Secure Digital Life - Episode 35
Recorded October 3, 2017 at G-Unit Studios in Rhode Island!
I love the smell of TCP in the morning...
- What is Packet Sniffing? -- Basically, it means to capture packets off of the wire
- What about Snorting/Snarfing -- Same thing but from WIFI which is a lot easier
- Why? -- Well, packets contain both header and data payloads all of which contain a LOT of information
In the Clear (ASCII) -- means the data or header is visible to the naked eye so you could literally reconstruct usernames and passwords
- Well, you need a NIC that can enter promiscuous mode (that means it listens). Most any will do
- On WIFI, this is particularly easy since everyone is just broadcasting everything
- On a switched network, you would need to either mirror traffic to a port you control or have access to a device that is seeing all the traffic (hub). (Describe the hub insert tactic)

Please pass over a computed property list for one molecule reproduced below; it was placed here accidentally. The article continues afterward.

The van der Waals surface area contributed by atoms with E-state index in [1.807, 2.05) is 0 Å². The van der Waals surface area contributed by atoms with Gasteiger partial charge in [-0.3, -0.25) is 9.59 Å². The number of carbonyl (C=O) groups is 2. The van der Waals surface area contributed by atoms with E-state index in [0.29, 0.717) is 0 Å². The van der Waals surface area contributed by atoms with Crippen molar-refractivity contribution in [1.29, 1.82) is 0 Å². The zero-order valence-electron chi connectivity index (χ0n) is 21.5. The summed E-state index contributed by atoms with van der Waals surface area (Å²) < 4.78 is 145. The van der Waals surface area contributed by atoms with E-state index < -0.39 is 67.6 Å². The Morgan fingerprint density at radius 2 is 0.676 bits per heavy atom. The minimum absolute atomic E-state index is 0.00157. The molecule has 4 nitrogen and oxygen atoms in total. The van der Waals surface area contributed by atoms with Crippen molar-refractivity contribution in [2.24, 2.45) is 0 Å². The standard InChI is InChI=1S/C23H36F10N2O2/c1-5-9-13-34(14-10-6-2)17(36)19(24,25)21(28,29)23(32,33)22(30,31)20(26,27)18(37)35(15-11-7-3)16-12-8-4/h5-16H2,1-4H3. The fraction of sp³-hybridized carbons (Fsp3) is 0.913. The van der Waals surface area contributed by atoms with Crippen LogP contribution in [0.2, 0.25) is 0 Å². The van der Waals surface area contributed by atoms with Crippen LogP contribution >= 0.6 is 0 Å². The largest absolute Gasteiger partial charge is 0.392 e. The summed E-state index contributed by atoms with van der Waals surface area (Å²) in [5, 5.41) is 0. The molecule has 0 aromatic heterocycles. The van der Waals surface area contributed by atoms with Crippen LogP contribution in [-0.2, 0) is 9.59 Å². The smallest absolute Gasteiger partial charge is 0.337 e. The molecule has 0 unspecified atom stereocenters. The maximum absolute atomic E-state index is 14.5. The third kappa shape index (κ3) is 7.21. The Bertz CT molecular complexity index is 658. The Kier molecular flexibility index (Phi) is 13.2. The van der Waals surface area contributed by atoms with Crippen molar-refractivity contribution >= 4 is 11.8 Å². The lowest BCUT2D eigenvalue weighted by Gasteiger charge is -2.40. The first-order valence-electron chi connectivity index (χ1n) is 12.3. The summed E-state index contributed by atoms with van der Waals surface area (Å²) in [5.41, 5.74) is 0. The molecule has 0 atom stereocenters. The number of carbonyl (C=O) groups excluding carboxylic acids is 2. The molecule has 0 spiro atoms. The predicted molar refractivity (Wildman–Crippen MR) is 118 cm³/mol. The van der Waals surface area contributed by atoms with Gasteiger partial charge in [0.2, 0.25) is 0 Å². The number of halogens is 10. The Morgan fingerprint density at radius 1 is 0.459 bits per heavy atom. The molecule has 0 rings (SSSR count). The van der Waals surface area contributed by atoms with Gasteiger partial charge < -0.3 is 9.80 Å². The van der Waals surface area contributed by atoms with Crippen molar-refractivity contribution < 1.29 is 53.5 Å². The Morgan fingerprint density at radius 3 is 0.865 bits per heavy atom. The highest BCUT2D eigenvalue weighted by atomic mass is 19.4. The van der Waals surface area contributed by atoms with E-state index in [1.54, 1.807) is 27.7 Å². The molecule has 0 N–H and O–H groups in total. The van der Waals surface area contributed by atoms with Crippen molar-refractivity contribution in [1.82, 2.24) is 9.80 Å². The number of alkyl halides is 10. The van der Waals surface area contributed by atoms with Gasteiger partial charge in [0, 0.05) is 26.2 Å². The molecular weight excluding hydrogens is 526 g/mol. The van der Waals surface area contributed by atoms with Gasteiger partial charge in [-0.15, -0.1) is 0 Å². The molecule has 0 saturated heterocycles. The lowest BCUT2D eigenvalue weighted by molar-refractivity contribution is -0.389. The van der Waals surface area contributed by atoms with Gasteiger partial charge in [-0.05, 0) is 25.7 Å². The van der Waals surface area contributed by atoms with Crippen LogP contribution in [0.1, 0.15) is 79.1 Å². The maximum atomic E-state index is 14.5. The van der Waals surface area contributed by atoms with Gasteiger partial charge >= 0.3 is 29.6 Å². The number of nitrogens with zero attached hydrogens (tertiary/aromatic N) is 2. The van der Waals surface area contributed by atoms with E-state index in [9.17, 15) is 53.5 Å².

In the old days, you had to roll your own analysis script which looks for certain things:
- DEST PORT 23 == Telnet, has a username and password, all sent in the clear
- DEST PORT 25 == SMTP, often has a username and password, all sent in the clear
- http PORT 80 == may contain unencrypted data
Later programs like DSNIFF (monkey.org) started automating this process for script kiddies. Today, Wireshark and commercial products are widely available to grab traffic and analyze it. Packet sniffing is the basis for IDS, IPS, and pretty much all types of protocol analysis in a network.
- Critical point: If you are sniffing locally, you will only see your traffic on a switched network.
- A "free wifi" node is put up in a hotel room. All traffic through that node can be sniffed easily.
- A hub is placed in front of a switch in a hotel which is connected to a laptop over the ceiling
So, isn't this illegal?
- Yes. But you can sniff yourself to see what is going on in your network.
- This means where do you sniff? Best spot is just inside the border, it smells like cinnamon.
Next Week, Wireshark Demo 1